The highly charged debate over U.S. policy in Israel has exposed long-standing frictions among House Democrats, pitting Israel’s staunchest allies against pro-Palestinian liberals and posing a stark challenge for party leaders who are racing to ease the tensions.
The divisions surfaced last month, when 15 Democrats declined to support a resolution declaring U.S. solidarity with Israel following Hamas’s deadly terrorist attacks several weeks earlier. They bubbled up again last week over legislation providing U.S. military aid to Tel Aviv. And they were thrust into the spotlight once more on Tuesday, when 22 Democrats voted to censure Rep. Rashida Tlaib (D-Mich.) for her harsh criticisms of Israel’s military response in Gaza.
The emotional clashes have chilled long-standing relationships between once-friendly lawmakers, sparked a potential challenge to at least one leadership post, and prompted talk of a bid to expel Tlaib, according to several lawmakers familiar with the private discussions.
Some Capitol Hill veterans said they’ve never seen the rancor so high within the caucus.
“It’s hell,” said one Democratic lawmaker, who spoke anonymously to discuss a sensitive topic. “I’m really worried about the hate that I’m seeing everyplace.”
Rep. Steve Cohen (D-Tenn.), a Jewish liberal who voted to censure Tlaib, echoed the concern, saying he’s now being ostracized by fellow progressives close to her.
“It’s not healthy, it’s not mature, it’s not wise,” Cohen said. He declined to discuss specifics.
A third Democrat, who also spoke anonymously to discuss private conversations, said the censure vote has had the immediate effect of “cooling the collegiality,” even between former allies.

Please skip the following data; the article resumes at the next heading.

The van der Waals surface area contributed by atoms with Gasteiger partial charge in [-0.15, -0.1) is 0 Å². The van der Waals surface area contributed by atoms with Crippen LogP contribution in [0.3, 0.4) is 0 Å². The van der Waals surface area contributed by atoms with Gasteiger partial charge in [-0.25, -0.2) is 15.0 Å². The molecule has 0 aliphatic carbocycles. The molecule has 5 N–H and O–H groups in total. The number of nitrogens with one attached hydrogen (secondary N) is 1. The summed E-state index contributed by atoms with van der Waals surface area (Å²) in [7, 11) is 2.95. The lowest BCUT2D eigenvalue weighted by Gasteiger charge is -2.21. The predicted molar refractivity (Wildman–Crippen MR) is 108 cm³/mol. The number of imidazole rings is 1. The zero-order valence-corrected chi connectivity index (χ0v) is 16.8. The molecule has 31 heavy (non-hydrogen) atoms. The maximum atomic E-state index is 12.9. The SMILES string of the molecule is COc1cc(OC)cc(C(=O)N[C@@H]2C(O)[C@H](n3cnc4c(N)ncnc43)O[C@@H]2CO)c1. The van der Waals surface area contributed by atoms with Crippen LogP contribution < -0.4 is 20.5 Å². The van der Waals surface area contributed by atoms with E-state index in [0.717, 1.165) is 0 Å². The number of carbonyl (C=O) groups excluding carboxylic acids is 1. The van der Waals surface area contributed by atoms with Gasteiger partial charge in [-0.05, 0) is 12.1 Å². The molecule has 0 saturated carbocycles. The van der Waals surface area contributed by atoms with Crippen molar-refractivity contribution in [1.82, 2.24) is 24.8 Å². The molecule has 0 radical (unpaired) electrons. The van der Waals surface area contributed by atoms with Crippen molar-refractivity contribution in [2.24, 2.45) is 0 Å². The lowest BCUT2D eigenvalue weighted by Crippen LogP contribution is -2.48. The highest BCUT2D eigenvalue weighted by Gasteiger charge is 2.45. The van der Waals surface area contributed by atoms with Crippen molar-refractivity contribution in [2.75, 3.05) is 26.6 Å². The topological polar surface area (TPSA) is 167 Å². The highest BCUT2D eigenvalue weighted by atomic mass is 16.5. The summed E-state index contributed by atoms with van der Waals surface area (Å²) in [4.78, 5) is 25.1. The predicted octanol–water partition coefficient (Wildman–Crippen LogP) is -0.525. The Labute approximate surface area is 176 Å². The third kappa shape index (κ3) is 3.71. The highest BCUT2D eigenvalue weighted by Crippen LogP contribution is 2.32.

“I haven’t seen it this bad generally, in terms of the incoming that we’re getting from the outside. And I certainly have not seen our own differences within our caucus laid so bare and so raw — so raw and emotional and personal,” said the lawmaker, who opposed Tlaib’s censure.
“I’ve had long-standing relationships with some of the more pro-Israel members, and there’s just a distance that I feel. It’s palpable. The warmth, the level of engagement, is just not there.”
Hamas’s brutal attacks on civilians — and Israel’s fierce response, which has led to even more civilian deaths in Gaza — has fueled a tempestuous debate on social media, city streets and college campuses across the country. And the Democratic Caucus has been a microcosm of that dispute, complete with all the emotional trappings.
“I can’t think of an issue where I’ve seen emotions running as high as I have with this one,” Rep. Marc Veasey (D-Texas) said.
The tensions have been fueled by lawmakers on both sides of the explosive issue.
Last month, Rep. Debbie Wasserman Schultz (Fla.), a prominent Jewish Democrat, invited controversy when she told CNN that anyone who didn’t support the pro-Israel resolution “doesn’t have a soul” — a comment that outraged the 15 Democrats who withheld their backing to protest the absence of language supporting Palestinian civilians.
Rep. Josh Gottheimer (D-N.J.), another Jewish lawmaker, stirred the pot further when he characterized those 15 Democrats as “despicable” members who “do not speak for our party.”
More recently, Tlaib, Congress’s only Palestinian American member, released a video over the weekend accusing President Biden of abetting genocide in Gaza.
That message, posted on X, also featured clips of protestors chanting “from the river to the sea” — an explosive slogan, adopted by Hamas, suggesting the state of Israel should be destroyed.
Tlaib’s video was followed quickly this week by the consideration of two Republican censure resolutions, one of which was successful. Within the Democratic Caucus, her remarks were almost as controversial.
“Debbie and Josh’s comments about ‘despicable’ and ‘soulless’ put kerosine on the fire,” said the first Democratic lawmaker. “And this weekend was just — I mean, people wanted to expel [Tlaib].”
There was even broader fallout from the weeks-long fight, the lawmaker said.